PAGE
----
Crawford reports that the biggest gain in primary care providers since the policy’s implementation occurred in Connecticut, where 3,256 PCPs were participating in Medicaid in December 2013, compared with 2,370 participants at the start of 2013. Still, it is unclear whether the increase in Connecticut and elsewhere was a direct result of the enhanced payments, or if other factors were at play, Crawford says.
Many physicians say Medicaid parity has had a positive impact on their practices. “It’s been extremely important in both pediatrics and family medicine,” Centor says.
Reid Blackwelder, MD, FAAFP a family physician in Kingsport, Tenn. and board chairman of the American Academy of Family Physicians echoes
Reid Blackwelder, MD, FAAFPCentor’s comments. “Medicaid parity helped those of us who see Medicaid patients, because now those patients’ insurance pays on par with Medicare. That was a substantial help to our program to keep our doors open,” he says.
Despite the lack of conclusive evidence that increased pay has led to more participating doctors, previous research suggests a possible correlation, says Stephen Zuckerman, Ph.D., senior fellow with the Urban Institute’s Health Policy Center. “But-and this is a big but-most of that research is based on fee variation and fee changes within a state…of five or 10 percent,” Zuckerman says.
The difference in pre-2013 Medicaid rates for primary care as compared with those following Medicaid parity’s implementation ranged from 30% to 100%, depending on the state. For that reason, Zuckerman says, “I have been skeptical about the ability to roll this back.”
For patients, the impact of Medicaid parity isn’t so positive. A report recently released by the Office of the Inspector General found that nationwide, Medicaid beneficiaries generally face great difficulty accessing healthcare providers, both primary care and specialists. Often, the report said, patients are having to wait months for appointments or travel very long distances to be seen.
Next: What happens if parity ends?
If Congress doesn’t act to extend Medicaid parity, experts say the effects of rates returning to their pre-2013 levels could be quite severe in some parts of the country. Doctors would face a nationwide average pay cut of 41 cents on the dollar, according to the ACP.
“In some of these states, this would be huge a fee cut to go back to pre-2013 levels for some of these services,” says Zuckerman.
For example, in 2012, Medicaid fees for primary care services averaged just 58% of Medicare fee levels, according to a survey of physician fees coauthored by Zuckerman. Moreover, the lowest rates are paid to physicians practicing in states where 40% of all Medicaid beneficiaries live: California, Florida, Michigan, Missouri, New Hampshire, New Jersey, New York, and Rhode Island.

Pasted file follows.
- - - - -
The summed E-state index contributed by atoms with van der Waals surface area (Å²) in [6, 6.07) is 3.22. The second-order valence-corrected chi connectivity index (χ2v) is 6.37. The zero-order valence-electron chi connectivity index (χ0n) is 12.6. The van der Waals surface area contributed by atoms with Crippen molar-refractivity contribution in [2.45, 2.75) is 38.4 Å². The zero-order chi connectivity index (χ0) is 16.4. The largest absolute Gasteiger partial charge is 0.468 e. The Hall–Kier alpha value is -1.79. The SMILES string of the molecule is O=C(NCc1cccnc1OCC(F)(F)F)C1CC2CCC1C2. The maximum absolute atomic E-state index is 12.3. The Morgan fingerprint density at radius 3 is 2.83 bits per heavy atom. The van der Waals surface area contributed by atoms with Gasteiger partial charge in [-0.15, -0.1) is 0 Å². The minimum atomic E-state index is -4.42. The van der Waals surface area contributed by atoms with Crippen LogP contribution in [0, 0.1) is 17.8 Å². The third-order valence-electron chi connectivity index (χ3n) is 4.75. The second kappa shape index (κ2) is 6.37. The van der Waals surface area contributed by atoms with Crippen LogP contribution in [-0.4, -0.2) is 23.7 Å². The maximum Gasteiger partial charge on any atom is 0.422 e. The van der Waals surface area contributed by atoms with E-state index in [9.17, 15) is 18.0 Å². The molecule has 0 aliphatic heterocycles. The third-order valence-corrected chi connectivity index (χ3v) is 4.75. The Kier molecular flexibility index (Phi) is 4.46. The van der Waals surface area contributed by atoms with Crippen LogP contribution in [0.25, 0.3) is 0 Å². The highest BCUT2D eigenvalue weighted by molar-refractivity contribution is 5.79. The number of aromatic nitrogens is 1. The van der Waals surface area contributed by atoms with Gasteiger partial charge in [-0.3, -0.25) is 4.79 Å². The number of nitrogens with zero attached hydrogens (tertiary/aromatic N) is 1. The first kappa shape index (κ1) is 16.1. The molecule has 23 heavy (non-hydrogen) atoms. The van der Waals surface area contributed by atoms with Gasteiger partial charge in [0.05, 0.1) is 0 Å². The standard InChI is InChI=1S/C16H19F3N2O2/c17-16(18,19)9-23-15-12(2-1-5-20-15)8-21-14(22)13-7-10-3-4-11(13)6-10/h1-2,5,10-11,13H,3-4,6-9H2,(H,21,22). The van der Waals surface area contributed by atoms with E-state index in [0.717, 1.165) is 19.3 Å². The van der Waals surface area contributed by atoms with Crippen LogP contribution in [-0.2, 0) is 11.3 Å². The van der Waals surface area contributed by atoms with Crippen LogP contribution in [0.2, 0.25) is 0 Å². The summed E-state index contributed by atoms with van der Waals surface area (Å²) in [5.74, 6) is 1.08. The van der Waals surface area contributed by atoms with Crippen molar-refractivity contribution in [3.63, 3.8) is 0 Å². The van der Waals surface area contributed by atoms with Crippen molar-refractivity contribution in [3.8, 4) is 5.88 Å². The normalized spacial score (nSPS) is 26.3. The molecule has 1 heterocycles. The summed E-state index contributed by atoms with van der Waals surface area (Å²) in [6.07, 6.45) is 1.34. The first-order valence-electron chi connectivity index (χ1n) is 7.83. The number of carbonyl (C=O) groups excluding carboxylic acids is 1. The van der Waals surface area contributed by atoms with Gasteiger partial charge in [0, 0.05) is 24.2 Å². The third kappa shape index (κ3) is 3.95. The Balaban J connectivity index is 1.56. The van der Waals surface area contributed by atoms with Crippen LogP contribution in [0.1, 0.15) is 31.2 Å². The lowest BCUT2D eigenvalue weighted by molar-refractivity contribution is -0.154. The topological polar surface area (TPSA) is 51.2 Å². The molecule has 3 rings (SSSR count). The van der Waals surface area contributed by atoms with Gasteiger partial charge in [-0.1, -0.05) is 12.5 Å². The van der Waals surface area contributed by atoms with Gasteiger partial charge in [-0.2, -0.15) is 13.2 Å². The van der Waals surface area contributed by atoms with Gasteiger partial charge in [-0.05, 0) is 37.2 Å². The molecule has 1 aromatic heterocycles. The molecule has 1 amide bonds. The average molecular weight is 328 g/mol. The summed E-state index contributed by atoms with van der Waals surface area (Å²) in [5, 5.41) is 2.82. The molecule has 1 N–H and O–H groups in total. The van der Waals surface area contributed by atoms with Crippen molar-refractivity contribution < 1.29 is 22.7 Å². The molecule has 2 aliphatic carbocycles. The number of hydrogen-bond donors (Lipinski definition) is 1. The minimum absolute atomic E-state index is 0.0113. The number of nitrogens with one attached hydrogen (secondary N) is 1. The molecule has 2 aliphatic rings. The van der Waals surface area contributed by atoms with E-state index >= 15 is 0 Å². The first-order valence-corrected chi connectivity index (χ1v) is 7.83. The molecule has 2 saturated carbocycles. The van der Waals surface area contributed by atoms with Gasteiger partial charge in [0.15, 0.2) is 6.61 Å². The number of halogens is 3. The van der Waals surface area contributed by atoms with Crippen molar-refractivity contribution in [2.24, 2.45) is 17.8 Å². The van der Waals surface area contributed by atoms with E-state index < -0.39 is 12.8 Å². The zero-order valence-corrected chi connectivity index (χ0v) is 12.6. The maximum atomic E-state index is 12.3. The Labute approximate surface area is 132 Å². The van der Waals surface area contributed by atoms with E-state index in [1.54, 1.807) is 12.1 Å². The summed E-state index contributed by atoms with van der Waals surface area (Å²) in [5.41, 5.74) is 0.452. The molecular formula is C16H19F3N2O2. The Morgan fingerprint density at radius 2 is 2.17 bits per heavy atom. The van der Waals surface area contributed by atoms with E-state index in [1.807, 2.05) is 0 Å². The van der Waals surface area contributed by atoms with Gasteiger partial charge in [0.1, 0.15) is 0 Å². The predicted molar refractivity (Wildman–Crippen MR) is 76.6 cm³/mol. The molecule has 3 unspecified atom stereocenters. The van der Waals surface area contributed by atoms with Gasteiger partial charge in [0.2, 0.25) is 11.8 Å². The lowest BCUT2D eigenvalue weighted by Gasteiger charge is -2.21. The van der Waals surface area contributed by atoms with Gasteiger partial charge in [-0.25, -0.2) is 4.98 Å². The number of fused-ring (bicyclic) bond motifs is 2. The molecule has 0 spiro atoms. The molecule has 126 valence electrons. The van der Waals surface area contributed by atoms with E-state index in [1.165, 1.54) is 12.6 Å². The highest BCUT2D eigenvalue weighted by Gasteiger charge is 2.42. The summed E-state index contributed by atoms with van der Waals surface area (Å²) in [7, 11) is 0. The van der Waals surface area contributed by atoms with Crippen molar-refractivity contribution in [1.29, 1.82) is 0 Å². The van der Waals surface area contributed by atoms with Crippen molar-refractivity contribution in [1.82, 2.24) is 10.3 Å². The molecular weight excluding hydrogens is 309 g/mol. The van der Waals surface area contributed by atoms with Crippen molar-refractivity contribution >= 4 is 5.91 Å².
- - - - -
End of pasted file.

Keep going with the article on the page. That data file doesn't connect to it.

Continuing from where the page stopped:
According to the survey, California, Florida, Michigan, New York, and Rhode Island all paid less than 50% of Medicare reimbursement rates, and another 30 states paid no more than 75%.
By itself, an end to Medicaid parity would be of great concern to PCPs. “The threat of a Medicaid cut-because that’s essentially what we’re talking about, is a Medicaid payment cut-is devastating,” Blackwelder says.
However, in concert with other government programs set to expire, the financial future for PCPs looks especially daunting, according to Blackwelder. The ACA also included a 10% primary care bonus payment, which is scheduled to end December 31, 2015. “If both of these things are enacted, primary care physicians take a huge hit,” Blackwelder says.
The accompanying threat of a 24% cut in Medicare reimbursements resulting from adjustments to the Sustainable Growth Rate, scheduled for the end of March 2015 unless Congress acts, only adds to the anxiety among physicians. The ACP recently surveyed its 141,000 members to gauge their reaction to the potential end of Medicaid parity. Among those who had enrolled in the Medicaid parity program, 46% said they would reduce the number of Medicaid patients they accept in 2015, while 40% said they would drop out of the program entirely if it ends.
“What I worry about is less and less physicians taking Medicaid just because they have to pay the bills,” Centor says.
Blackwelder has the same concern and says the fact that the policy was in place for just two years seems counterproductive to the goals of the ACA and Medicaid expansion. “If you’re sitting there thinking in 16 months and 12 months, and now in 4 months, that payment is going to go back to two-thirds of Medicare…there’s no way that you can, in a financially responsible fashion, take on more patients with Medicaid.”